The Science of Yoga

Science, including medical science, has begun to embrace the effects of yoga, as scientific methods confirm its profound effects.

Our two special articles explore this intersection of science and yoga. To start, some background on the authors and their work.

Raymond Long, MD, FRCSC

His surgical and sports medicine background, computer analysis, and cadaver dissection all inform the way Raymond Long, MD, FRSCS, looks at yoga.
Long's books on yoga describe and illustrate what occurs in the body as it assumes yogasanas. In this issue, we present an exclusive excerpt from one of Long's new books.

Drawing on nearly two years of experience in Pune, Long's approach to yoga "all came from watching Mr. Iyengar, and the precision of the Iyengar system," he says. After he finished medical school in the mid 1980s, Long spent seven months in Pune; another lengthy stay lasted six months, and he was most recently at R.I.M.Y.I. in February.

A fellow of the Royal College of Surgeons, Canada, Long no longer practices medicine; instead, he works on his series of books, his website,, and workshops that showcase his melding of yoga and science.

Guruji, Long's inspiration, supports the work, Long says. "This approach basically describes anatomically and biochemically what he [Guruji] is describing in other ways." Completion of a book entails about two years of full-time work, including computer analysis and reference to cadaver studies and the medical literature.

Most important, though, are the many hours spent observing Guruji. "I'd sit there and watch him, draw him, analyze what muscle groups would position him in that way. I'd analyze the breathing techniques….

"Western medicine is focused on disease and abnormal processes, while yoga takes you to a higher level of functioning. The average person might not have a disease, but might not be functioning at their highest potential. If they go to a doctor, the doctor says, 'I can't help you.' But yoga can help expand your potential. Guruji realized that, and was so much ahead of his time when he brought yoga to the West."

Incorporating detailed awareness of anatomy into yoga yields better results, Long says. "Western science can really augment the effect of yoga. You can deal with injuries in an intelligent and scientific manner…. Take this method of working with the body to open the channels of energy [yoga]. Approach it scientifically, and you can prevent injuries, accelerate the learning, and augment the effects and make them predictable.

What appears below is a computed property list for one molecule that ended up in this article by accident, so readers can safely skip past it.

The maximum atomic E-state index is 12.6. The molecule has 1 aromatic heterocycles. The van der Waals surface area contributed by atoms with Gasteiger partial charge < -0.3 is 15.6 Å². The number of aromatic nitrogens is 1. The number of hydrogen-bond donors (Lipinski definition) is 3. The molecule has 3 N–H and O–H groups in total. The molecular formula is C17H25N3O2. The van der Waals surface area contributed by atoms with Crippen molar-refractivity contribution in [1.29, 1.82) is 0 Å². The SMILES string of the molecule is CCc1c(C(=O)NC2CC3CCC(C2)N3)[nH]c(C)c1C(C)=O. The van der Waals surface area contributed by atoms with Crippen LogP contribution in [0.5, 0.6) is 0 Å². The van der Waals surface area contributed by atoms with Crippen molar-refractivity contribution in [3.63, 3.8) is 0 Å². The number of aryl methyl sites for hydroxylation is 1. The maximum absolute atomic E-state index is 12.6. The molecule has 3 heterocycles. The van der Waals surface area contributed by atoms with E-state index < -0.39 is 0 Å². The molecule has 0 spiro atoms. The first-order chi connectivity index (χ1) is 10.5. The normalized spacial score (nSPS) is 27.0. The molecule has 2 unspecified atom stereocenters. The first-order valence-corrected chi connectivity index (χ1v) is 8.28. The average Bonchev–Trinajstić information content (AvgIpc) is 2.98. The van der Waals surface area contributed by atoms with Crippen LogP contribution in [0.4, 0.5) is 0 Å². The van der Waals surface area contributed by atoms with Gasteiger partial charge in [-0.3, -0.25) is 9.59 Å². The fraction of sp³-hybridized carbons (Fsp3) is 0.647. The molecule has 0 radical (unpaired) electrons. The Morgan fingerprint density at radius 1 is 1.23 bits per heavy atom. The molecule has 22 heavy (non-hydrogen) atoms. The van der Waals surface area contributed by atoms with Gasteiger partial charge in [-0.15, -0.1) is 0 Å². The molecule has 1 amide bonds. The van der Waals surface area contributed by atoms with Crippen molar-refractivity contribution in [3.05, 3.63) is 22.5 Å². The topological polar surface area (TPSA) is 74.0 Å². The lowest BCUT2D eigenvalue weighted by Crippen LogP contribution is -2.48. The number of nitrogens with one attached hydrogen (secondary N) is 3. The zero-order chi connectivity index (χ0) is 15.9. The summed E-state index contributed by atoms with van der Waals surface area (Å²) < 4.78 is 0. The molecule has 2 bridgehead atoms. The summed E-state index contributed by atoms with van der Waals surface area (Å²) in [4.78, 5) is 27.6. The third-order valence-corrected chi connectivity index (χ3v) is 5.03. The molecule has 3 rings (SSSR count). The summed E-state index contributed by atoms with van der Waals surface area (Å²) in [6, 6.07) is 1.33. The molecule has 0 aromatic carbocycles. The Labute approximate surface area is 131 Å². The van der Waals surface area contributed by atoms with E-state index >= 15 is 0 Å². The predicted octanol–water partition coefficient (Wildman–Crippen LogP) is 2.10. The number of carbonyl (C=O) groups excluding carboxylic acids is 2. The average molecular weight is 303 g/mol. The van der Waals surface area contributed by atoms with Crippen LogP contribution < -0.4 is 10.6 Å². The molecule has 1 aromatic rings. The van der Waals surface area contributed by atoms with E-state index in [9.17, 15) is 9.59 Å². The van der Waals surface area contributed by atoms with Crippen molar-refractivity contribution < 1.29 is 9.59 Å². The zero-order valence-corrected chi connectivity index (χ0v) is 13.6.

"If you integrate that kind of detail into yoga—if you do it with greater precision—you're going to get better effects." Long's Yoga Mat Companion Series, published by Greenleaf Book Group, includes Anatomy for Vinyasa Flow and Standing Poses (which includes our excerpt), Anatomy for Hip Openers and Forward Bends, Anatomy for Backbends and Twists, and Anatomy for Arm Balances and Inversions. The book's computer graphics are by Chris Macivor.

Instructions in Long's books may not exclusively reflect the Iyengar method.
As in all cases, teachers and students are referred to Guruji's Light on Yoga and other source books by the Iyengars.

Mel Robin, PhD

Mel Robin is a certified Introductory Iyengar Yoga teacher and is the author of A Handbook for Yogasana Teachers, the comprehensive 2009 manual that incorporates neuroscience, physiology, and anatomy into yoga. Currently, he is working on two projects. At Guruji's request, he is writing about a young Israeli woman who came to Guruji five years ago with a brain tumor that is now in almost complete remission. He is also updating the Handbook with new information from the medical literature, which will appear on a website so owners of the manual can easily update.

Dr. Robin, who holds a doctorate in chemical physics, was conducting research on molecular spectroscopy at Bell Telephone Laboratories in New Jersey when he attended a workplace Iyengar Yoga class taught by Judy Brick Freedman.

Later, he worked as director of student research at Science High School in Newark, New Jersey, receiving the first Science Mentor of the Year award given to a high school teacher. His earlier book, A Physiological Handbook for Teachers of Yogasana, came out in 2002.

Now retired, he continues his exploration of the connection between yoga and science, practicing and teaching Iyengar Yoga in Upper Black Eddy, Pennsylvania. He credits his teachers, Theresa Rowland, Gabriella Guibilaro, Nancy Stechert, and Judy Freedman, with his progress.

Robin's "Bone-on-Bone Contact in Yogasana Practice" draws on the recent Handbook, but was assembled exclusively for Yoga Samachar.

— Richard Jonas

Eka Pada Sarvangasana, by Kurt Long,